Stage 2: New IMO recommendations, Acts and Codes are enacted and ratified after the usual self centered wrangling and after many trees have been needlessly decimated for the reams of paper consumed. The new Acts attract others on board the lucrative gravy train: management companies that will bill owners for new equipment and training, the maritime education and training industry that will peddle substandard training, other alleged consultative experts and bodies, insurance, class, bureaucrats and equipment manufacturers (again mostly Western). The circle is almost complete by now.

Stage 3: The problem is not solved (perhaps it was never intended to be) or the results are too meager to declare success. Therefore, the gravy train can now be sanctimoniously perpetuated into eternity while we endeavour to solve it.


Of course, one should not discount, in countries like India, the relish with which the bloated and often corrupt bureaucracy looks forward to every new regulation and the power it gives them. To them, all this is often potatoes with gravy.


At least I would have fewer problems with this scenario if the outcome of this exercise resulted in a satisfactory resolution to whatever it was we intended to address. I agree that most other industries, especially international ones, have similar procedures and timelines. In most forward thinking industries, however, the results are far superior to ours. Other businesses seem to address issues more maturely and systematically than we do.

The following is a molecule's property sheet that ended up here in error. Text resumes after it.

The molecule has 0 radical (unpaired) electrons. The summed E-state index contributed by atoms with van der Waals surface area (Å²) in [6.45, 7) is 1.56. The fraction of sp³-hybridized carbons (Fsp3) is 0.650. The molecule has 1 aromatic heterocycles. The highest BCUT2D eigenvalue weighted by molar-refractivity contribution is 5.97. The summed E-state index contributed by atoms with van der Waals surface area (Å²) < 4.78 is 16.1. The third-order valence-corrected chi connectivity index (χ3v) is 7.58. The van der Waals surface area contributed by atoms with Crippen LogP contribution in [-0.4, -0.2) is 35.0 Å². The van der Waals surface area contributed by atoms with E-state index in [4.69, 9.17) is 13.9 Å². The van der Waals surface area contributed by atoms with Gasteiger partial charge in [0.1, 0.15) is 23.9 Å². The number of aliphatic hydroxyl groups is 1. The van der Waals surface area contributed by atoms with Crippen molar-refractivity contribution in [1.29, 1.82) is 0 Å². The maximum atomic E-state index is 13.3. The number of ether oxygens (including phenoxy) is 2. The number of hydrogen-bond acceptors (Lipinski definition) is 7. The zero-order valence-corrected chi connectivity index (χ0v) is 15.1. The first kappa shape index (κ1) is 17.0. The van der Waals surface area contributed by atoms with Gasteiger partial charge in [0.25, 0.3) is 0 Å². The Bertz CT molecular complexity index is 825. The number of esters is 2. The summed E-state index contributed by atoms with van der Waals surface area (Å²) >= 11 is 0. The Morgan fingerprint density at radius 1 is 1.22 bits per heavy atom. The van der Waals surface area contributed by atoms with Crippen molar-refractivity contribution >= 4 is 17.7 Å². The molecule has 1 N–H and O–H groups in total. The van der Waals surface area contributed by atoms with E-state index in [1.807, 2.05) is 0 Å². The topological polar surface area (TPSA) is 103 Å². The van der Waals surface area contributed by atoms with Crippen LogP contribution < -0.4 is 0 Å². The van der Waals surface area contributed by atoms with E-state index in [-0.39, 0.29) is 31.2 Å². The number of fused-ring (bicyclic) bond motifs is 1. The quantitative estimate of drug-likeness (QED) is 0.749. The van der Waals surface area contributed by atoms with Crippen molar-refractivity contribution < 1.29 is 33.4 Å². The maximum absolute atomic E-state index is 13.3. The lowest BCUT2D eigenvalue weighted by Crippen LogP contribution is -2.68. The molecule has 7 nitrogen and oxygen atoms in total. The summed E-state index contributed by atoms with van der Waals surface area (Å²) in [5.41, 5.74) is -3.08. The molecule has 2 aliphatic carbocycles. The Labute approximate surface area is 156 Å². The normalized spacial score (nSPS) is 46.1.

Consider the ISPS code. Ignoring Somali piracy, the fact is that years after its implementation, the situation today is that a few guys armed with nothing more than knives can board and threaten a ship, its cargo and its crew in many ISPS compliant ports in the world. A bunch of terrorists could create a major disaster, and probably will, at some stage. Yet the ISPS gravy train rolls on, unchanged and unexamined.


Consider the ISM Code. Although some may successfully argue that it has succeeded in safer ships and cleaner oceans, one must examine exactly how successful it has been considering the millions (billions?) that have been spent in the formulation of the Code and its implementation. Have we, after years of the ISM gravy train, got enough bang for the buck? I don’t think so. Copy and paste procedures and manuals, lackluster training and overworked crews aside (and even ignoring the blatant and universal violations of another convention, one that addresses fatigue at sea), results have not been good enough. The fact that ships of ‘advanced’ Western nations could dump nuclear and other waste off Somali waters in recent history is just one of the failures of the Code. Not enough bang for the buck, is my verdict, although, to put it a little crudely, many on the gravy train undoubtedly have enough buck for the bang.


And, finally, consider the Piracy issue. In addition to the pirates who seem to be riding the engine on board the gravy train, others who have benefited financially from piracy include insurance and reinsurance companies, international organisations and private security agencies, for a start. (It may not matter, but personnel working for one of these agencies, Blackwater, have been held guilty of murder in Iraq and have been chastised by the United Nations Assistance Mission there). Other direct beneficiaries include management companies that hold training programmes and seminars on piracy, secretive organisations that deliver ransom monies and others that launder it and seafarers who get extra allowances for sailing through dangerous waters. If the recent US lawsuit filed by the Cook against Maersk sets a precedent, the gravy train will become slurpier. Incidentally, there is another plan in the pipeline: more training for crews in anti piracy measures. Prepare to do this at your next revalidation, folks.